Receiving Input3:18 with Craig Dennis
In this video, we will "listen" to the user by accepting input from the keyboard. We will then use this input to dynamically change our output to the screen.
It's not an error!
Not to worry, the Picked up JAVA_TOOL_OPTIONS: -Xmx128m is not an error on your part, we recently just tweaked our setup to have more memory allocated. Don't fret that mine looks different!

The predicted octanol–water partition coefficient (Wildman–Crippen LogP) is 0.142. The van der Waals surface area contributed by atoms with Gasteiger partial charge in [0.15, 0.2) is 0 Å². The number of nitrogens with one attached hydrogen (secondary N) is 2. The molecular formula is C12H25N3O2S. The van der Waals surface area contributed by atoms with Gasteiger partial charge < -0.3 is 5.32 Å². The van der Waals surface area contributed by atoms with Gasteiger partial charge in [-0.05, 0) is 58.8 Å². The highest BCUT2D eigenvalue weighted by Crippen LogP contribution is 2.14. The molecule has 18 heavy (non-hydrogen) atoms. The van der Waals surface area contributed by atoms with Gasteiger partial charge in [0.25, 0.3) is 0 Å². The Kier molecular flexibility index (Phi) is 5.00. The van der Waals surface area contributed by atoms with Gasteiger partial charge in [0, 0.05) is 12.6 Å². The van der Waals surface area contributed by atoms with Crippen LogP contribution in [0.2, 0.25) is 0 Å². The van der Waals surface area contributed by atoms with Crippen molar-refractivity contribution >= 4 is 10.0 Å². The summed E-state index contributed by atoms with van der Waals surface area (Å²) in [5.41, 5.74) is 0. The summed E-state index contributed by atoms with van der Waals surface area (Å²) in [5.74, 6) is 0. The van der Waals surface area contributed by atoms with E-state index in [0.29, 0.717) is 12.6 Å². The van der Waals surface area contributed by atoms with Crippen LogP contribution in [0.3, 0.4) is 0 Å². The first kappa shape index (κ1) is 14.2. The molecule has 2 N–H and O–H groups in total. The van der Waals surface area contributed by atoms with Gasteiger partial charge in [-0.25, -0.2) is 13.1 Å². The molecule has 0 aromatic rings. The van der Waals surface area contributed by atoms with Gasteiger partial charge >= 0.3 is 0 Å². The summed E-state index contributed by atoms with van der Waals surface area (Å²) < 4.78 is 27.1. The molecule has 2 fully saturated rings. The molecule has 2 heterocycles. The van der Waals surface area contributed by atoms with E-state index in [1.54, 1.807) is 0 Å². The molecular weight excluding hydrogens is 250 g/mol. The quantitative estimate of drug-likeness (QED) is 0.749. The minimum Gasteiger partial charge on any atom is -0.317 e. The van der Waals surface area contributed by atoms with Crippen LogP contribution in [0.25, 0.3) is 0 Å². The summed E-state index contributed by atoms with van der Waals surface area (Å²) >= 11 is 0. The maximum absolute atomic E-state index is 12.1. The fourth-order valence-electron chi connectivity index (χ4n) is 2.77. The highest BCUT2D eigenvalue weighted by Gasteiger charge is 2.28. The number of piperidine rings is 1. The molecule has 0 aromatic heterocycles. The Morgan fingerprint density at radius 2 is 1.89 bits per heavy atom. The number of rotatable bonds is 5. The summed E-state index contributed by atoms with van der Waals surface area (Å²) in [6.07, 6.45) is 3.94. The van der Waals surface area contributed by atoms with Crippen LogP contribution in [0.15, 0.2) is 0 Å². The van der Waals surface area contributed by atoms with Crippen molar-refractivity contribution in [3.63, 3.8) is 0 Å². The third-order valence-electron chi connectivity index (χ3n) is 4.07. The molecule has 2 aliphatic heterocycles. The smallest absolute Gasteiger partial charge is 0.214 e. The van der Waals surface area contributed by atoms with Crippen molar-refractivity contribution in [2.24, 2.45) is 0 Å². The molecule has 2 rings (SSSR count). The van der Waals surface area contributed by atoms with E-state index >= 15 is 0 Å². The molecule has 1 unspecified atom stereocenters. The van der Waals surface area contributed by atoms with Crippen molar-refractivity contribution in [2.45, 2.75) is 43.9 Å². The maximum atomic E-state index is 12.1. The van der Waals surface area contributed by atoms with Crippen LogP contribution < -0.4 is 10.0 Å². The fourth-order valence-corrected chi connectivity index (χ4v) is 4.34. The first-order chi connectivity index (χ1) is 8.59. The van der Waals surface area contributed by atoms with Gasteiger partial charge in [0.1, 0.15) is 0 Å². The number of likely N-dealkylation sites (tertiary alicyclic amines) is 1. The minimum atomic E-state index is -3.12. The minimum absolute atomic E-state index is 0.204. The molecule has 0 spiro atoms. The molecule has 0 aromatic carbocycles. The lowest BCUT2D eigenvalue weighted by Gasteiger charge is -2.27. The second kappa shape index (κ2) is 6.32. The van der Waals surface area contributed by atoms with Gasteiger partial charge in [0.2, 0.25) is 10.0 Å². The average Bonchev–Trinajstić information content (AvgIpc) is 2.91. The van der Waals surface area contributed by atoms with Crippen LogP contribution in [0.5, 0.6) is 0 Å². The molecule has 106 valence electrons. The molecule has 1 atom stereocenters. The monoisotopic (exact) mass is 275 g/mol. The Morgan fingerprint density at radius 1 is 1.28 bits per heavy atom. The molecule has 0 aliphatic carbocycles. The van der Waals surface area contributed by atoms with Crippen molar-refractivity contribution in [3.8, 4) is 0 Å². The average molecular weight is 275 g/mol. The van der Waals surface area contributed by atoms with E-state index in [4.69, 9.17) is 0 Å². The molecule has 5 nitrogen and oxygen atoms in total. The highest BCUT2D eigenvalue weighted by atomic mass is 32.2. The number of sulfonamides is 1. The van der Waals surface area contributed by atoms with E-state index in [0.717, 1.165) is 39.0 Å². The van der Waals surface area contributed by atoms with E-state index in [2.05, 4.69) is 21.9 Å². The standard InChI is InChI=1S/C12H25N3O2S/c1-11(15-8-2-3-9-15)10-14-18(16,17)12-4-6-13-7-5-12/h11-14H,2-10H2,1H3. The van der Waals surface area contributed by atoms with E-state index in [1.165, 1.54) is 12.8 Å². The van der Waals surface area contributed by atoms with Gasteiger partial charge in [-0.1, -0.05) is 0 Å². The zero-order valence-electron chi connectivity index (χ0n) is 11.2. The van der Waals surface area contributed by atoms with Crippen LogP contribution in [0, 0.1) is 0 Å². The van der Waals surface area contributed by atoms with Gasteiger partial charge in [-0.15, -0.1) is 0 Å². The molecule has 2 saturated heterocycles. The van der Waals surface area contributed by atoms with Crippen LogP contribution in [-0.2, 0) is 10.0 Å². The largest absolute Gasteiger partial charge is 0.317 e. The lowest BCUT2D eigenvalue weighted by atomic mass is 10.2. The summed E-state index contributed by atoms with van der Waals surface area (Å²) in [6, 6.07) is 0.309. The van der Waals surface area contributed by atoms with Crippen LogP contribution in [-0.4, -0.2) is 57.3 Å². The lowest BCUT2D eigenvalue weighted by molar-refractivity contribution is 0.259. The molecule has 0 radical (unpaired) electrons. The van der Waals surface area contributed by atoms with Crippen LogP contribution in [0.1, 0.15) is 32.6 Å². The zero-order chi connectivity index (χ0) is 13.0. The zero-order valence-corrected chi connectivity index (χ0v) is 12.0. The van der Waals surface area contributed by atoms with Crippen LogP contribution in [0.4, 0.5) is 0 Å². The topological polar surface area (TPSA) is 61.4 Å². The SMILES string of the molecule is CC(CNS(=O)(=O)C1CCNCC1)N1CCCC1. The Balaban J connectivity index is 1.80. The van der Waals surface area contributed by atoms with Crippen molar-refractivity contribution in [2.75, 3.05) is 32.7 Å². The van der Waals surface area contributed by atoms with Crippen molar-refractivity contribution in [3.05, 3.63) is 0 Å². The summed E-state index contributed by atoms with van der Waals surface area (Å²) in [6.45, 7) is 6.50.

So now we have a way of communicating with our users. 0:00 However, our conversations seems a little one sided, doesn't it? 0:03 Let's see if we can't go ahead and 0:06 listen to what the person on the other side of the screen has to say. 0:08 So what we've done thus far is all output. 0:11 Now we're going to introduce input into our application. 0:14 More specifically input from the keyboard. 0:17 Let's head back over to our workspace and take some input. 0:20 Okay, so our first named variable here is currently hardcoded. 0:24 Let's see if we can't make it a little more dynamic. 0:27 Remember how we said that objects like console have methods 0:30 that allow them to perform actions? 0:33 So far we've only seen one method, printf, and that prints text to the screen. 0:35 Well the same console object that we've been using has another method 0:39 called read line. 0:42 Just like the printf method prints text out to the user, the readline method 0:44 prints text out, and then it captures whatever the user types afterwards. 0:48 So it can be used to prompt the user for their name and 0:52 then capture what they type. 0:54 Let's do that. 0:55 So first let's remove the string. 0:56 And then let's type console. 1:02 And then we can access its methods by pressing a period and 1:03 then we'll type readLine, that's the name of the method. 1:07 And we'll call it double quotes, will type what is your name, cuz that's the prompt. 1:10 Two spaces and then a quote, and then we will end the parenthesis, 1:16 and we're gonna just leave that semi colon there. 1:21 Okay, so let's take a look at this. 1:24 So like we said, the read line method gives us a string. 1:26 This is known as returning a value. 1:29 We know that we can call methods on an object to perform actions 1:32 while another feature of methods is that they can return back information when 1:35 they're done performing. 1:38 In this case this method returns a value that we 1:39 then use to set our first name variable. 1:42 Just like before, we use that value stored in the first name variable to write out or 1:45 formatted sentences. 1:49 Okay, so we're gonna save our file, then we are going to compile javac 1:50 introductions.java. 1:55 And there we're gonna go ahead and type java introductions and press Enter. 1:59 And it's gonna prompt us know and see because up at the two spaces notice how 2:06 the cursor is right there right after the two spaces, 2:10 that's why it's important to leave the two spaces in the prompt. 2:13 So we'll say, what is your name? 2:15 And we'll put in Andrew and we'll see the program run and you'll see that it puts 2:16 Andrew in all the places where the first name variable was just like before. 2:19 Now the program has dynamically changed based on input from the user, nice. 2:22 We've now learned how to take input from a keyboard in a command line program and 2:29 then output a formatted version. 2:33 This combination of input and output is often referred to as IO. 2:35 In fact, if you look at the top of the code that we just wrote, 2:40 we're importing the console type from the java.io package. 2:44 Java packages are used to bundle related functionality and programs. 2:48 Building and using packages is a more advanced concept but 2:52 I just wanted to point out here that that new term that you just learned about IO 2:55 is already right there in the statement that we had previously ignored. 3:00 Congrats, you now know how to send output receive input, store and use variables. 3:03 You will use these concepts in almost every interactive application 3:10 that you'll write. 3:13 Now since they're such important concepts, let's end this stage with an exercise. 3:14
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